DOH should take over health systems not LGUs – Health chief

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Metro Manila (CNN Philippines, February 12) — The Health chief said he will propose the transfer of control of health services from the local governments to the Health Department due to the rising number of measles cases and low coverage of immunization in the country. 

Department of Health (DOH) Secretary Francisco Duque suggested to revisit the Local Government Code of the country, that says health systems and facilities should be under the jurisdiction of the local government units (LGUs). This after a measles outbreak was declared in multiple regions in the country, amounting to more than 4,300 cases with 70 confirmed deaths. 

"Time has come to revisit the wisdom of having devolved the health systems to the LGUs, " Duque told CNN Philippines' The Source.

Duque said the need for coordination from the Health Department to the LGUs causes delay in the implementation of health services. He added that not every local government prioritizes health services which contributed to the low coverage of the country's immunization program.  

"One of the weaknesses, hindi namin macontrol yung sense of priority that local chief executive ought to have over their health system. If it's not their priority then that is also explaining why (there is low coverage)," Duque said. 

Asked on whether the secretary is up to the challenge of taking on more work by overseeing all health systems in local governments, Duque said he is prepared to take control and to prioritize the people's health. 

"The job is going to be more effective than difficult, nothing is easy, everything is difficult, but it's the health outcomes that are our priority," he said.

Over the past four years, the number of unvaccinated children continued to rise. In 2015, there were 583,203 children that were unvaccinated. This number shot to 712,669 in 2016, 855,039 in 2017 and it rose to 960, 457 in the third quarter of 2018.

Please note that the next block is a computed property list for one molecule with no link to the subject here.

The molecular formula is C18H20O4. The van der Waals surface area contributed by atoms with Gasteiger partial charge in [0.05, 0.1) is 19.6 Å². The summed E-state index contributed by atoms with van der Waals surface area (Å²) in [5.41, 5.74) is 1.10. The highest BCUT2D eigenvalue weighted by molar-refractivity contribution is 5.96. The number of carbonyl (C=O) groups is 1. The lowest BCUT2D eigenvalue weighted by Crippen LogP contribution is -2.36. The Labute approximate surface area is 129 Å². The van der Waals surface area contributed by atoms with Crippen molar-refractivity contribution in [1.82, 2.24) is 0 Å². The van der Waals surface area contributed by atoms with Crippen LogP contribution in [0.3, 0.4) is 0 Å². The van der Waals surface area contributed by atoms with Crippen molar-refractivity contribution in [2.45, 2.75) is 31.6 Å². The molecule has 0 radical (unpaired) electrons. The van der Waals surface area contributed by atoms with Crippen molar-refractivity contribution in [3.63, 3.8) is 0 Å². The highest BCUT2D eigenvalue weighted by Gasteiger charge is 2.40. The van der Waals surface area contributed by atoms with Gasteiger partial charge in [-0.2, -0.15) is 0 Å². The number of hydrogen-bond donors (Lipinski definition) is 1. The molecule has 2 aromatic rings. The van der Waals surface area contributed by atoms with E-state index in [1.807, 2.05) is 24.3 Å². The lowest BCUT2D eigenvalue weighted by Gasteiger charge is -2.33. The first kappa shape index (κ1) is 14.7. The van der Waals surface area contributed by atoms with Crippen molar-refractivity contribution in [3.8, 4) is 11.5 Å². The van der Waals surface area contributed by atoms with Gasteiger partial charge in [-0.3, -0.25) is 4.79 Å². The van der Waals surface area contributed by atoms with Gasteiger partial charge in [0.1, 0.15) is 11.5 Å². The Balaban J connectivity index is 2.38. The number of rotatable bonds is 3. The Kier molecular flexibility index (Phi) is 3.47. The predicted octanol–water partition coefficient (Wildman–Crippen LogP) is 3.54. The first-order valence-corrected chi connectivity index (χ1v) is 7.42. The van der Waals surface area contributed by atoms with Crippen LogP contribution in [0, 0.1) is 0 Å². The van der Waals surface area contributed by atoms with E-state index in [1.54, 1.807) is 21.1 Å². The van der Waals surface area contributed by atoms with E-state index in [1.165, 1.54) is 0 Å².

A child is marked as unvaccinated if he or she has not received any vaccine, if he or she has been scheduled for vaccination but did not show up or if the child received only one dose of vaccination and did not return for subsequent doses. 

From nine months old a child can receive a vaccine followed by a second dose at 12 months old, Duque explained. Should the child receive the first dose of vaccination much later such as when they are one year of age, they can receive the second dose after three months. 

The health chief said they met with the Department of Education, the Department of Interior Local Government and the Social Welfare Department to conduct vaccination programs in several schools and communities. 

He said they plan to conduct house-to-house visits to vaccinate children from six to 59 months old. They will also coordinate with different schools to vaccinate students from kindergarten to 6th grade. The immunization campaign will focus on measles vaccination for students and polio vaccines due to a resurgence of the disease in some countries.

The coverage of the country's immunization program also suffered a decline from 70% in 2015 to 68 % in 2016 and 67% in 2017. The coverage of the program dropped significantly in 2018 with 40%. The World Health Organization said a country must achieve 95% coverage to effectively prevent the spread of diseases.   

Duque said he is unaware of the reason behind the steep decline of vaccination coverage during the aforementioned years. However, after speaking to some parents, he attributed the lost of trust and confidence in vaccinations to fear of the adverse effects of vaccination similar to the alleged side effects of the dengue immunization program or dengvaxia in 2014.  

Parents also cited lack of free time and inaccessibility of some health centers, Duque added. 

The Health Department declared a measles outbreak in Metro Manila, Central Luzon, CALABARZON, Western Visayas and Central Visayas. The DOH is currently monitoring the Autonomous Region of Muslim Mindanao, Region 9 and Region 11 for possible outbreaks.